The shift from hunting to farming is a major watershed in human history. Here, an anthropologist describes the worldview of surviving hunting cultures.
Brody (Living Arctic, not reviewed) has lived in several hunter/gatherer cultures, notably among the Inuit (Eskimos) and the Dunne-za of sub-Arctic Canada. Civilized peoples (i.e., those whose cultures are rooted in farming and the building of cities) have not only written the history books, they have also created the mythical accounts of the days when the farming cultures swept across much of the world. Thus, the account in Genesis of the Garden of Eden, and of the subsequent conflict between Cain and Abel, is the farmer’s tale of his triumph over the hunter. As a correction to this account, Brody offers insights into the ways of the last hunters. Anaviapik, his tutor in Inuit, not only took him into the wilds for hunting, but also led him to see the complexities of social relationships in Inuit society (such as to whom one may make jokes, and of what sort). Jimmy Field, a hunter of the Dunne-za, possessed an awe-inspiring level of lore and skill; one of the most poignant (and infuriating) sections is a brief, bald account of his murder by three white teenagers. Brody takes care to give the reader a sense of the nuances between different hunting cultures as well as between the European and other farming cultures with which they coexist. The reader is likely to end by sharing Brody’s strong sense that the hunting cultures are our last link to a way of life that embodies riches that a farmer or city-dweller can only dream of—except on the page.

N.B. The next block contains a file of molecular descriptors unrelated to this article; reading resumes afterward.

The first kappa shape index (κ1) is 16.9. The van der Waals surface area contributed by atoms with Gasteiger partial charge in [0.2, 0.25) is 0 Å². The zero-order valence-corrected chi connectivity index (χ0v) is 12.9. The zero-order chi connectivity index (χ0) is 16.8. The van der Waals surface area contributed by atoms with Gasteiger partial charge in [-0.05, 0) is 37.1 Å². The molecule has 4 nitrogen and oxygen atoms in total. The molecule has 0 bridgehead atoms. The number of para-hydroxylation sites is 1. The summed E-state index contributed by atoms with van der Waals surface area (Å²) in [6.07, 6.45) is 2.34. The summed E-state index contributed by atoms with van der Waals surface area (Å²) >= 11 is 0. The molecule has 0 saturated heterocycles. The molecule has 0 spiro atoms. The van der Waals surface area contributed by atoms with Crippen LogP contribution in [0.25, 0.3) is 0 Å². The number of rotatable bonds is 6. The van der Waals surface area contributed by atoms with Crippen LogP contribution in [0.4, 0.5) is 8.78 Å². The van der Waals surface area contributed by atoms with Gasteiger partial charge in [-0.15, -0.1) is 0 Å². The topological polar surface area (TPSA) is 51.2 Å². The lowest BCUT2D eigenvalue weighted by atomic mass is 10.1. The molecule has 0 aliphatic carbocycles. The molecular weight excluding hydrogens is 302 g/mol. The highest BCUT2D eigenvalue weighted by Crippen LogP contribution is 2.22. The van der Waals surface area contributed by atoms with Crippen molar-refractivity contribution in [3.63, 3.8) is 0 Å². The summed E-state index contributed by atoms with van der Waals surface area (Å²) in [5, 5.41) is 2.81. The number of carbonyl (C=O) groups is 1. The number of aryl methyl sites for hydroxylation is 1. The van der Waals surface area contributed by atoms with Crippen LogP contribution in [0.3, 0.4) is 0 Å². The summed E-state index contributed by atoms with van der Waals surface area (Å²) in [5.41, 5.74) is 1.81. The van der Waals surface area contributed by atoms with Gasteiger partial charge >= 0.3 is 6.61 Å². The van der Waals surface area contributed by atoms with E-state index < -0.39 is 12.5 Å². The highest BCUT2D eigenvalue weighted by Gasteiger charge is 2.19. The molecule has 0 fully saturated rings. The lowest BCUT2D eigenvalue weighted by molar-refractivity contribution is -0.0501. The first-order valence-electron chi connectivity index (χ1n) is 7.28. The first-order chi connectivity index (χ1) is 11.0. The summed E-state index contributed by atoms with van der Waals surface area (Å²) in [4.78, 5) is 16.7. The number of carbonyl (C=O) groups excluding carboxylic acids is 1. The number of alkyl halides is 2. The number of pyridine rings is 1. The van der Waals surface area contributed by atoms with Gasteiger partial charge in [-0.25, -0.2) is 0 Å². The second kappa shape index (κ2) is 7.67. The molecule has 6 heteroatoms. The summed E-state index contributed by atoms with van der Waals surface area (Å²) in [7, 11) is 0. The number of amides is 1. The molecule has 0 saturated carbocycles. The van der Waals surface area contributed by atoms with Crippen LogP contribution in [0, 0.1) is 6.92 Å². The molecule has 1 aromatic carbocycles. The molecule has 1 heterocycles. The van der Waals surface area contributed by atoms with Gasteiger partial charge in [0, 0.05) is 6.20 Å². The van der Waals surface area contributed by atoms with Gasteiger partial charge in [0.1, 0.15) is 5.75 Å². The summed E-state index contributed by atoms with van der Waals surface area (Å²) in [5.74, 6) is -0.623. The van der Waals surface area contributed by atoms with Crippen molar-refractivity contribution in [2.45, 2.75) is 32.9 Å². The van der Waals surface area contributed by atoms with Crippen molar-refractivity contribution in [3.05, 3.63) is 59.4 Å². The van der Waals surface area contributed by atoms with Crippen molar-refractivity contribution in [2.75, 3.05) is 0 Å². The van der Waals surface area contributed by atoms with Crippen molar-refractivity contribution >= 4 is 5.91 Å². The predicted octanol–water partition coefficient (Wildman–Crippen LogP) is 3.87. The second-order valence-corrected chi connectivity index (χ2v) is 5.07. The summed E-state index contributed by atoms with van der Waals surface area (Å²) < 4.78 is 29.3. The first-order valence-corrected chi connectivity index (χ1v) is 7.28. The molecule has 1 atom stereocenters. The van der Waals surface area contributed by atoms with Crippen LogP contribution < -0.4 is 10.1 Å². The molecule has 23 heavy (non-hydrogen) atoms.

Vividly told, full of striking detail, and utterly fascinating.